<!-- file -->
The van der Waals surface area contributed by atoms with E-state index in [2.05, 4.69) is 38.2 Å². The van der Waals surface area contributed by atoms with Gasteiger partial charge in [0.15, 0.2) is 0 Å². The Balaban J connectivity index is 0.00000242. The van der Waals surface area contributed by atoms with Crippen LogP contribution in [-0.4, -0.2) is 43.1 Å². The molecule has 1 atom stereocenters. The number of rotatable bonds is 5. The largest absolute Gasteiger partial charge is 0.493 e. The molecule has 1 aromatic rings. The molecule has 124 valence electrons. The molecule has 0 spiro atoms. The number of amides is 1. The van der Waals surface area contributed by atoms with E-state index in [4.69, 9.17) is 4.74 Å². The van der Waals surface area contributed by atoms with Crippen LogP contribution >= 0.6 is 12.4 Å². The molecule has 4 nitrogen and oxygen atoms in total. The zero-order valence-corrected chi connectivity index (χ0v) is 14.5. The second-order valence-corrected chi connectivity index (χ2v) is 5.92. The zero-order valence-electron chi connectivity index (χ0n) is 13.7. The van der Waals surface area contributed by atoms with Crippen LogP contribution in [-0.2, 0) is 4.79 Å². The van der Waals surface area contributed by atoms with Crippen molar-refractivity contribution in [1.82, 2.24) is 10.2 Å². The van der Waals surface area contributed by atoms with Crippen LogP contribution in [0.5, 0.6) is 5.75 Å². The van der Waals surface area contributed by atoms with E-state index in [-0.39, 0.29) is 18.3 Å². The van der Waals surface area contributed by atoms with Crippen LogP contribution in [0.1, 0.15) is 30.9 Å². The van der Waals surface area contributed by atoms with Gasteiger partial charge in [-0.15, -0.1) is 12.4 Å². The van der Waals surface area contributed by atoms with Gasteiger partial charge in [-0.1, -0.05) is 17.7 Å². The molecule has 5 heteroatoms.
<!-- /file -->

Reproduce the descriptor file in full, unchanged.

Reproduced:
The van der Waals surface area contributed by atoms with E-state index in [2.05, 4.69) is 38.2 Å². The van der Waals surface area contributed by atoms with Gasteiger partial charge in [0.15, 0.2) is 0 Å². The Balaban J connectivity index is 0.00000242. The van der Waals surface area contributed by atoms with Crippen LogP contribution in [-0.4, -0.2) is 43.1 Å². The molecule has 1 atom stereocenters. The number of rotatable bonds is 5. The largest absolute Gasteiger partial charge is 0.493 e. The molecule has 1 aromatic rings. The molecule has 124 valence electrons. The molecule has 0 spiro atoms. The number of amides is 1. The van der Waals surface area contributed by atoms with E-state index in [4.69, 9.17) is 4.74 Å². The van der Waals surface area contributed by atoms with Crippen LogP contribution >= 0.6 is 12.4 Å². The molecule has 4 nitrogen and oxygen atoms in total. The zero-order valence-corrected chi connectivity index (χ0v) is 14.5. The second-order valence-corrected chi connectivity index (χ2v) is 5.92. The zero-order valence-electron chi connectivity index (χ0n) is 13.7. The van der Waals surface area contributed by atoms with Crippen LogP contribution in [-0.2, 0) is 4.79 Å². The van der Waals surface area contributed by atoms with Crippen molar-refractivity contribution in [1.82, 2.24) is 10.2 Å². The van der Waals surface area contributed by atoms with Crippen LogP contribution in [0.5, 0.6) is 5.75 Å². The van der Waals surface area contributed by atoms with E-state index in [-0.39, 0.29) is 18.3 Å². The van der Waals surface area contributed by atoms with Crippen LogP contribution in [0.1, 0.15) is 30.9 Å². The van der Waals surface area contributed by atoms with Gasteiger partial charge in [-0.15, -0.1) is 12.4 Å². The van der Waals surface area contributed by atoms with Gasteiger partial charge in [-0.1, -0.05) is 17.7 Å². The molecule has 5 heteroatoms.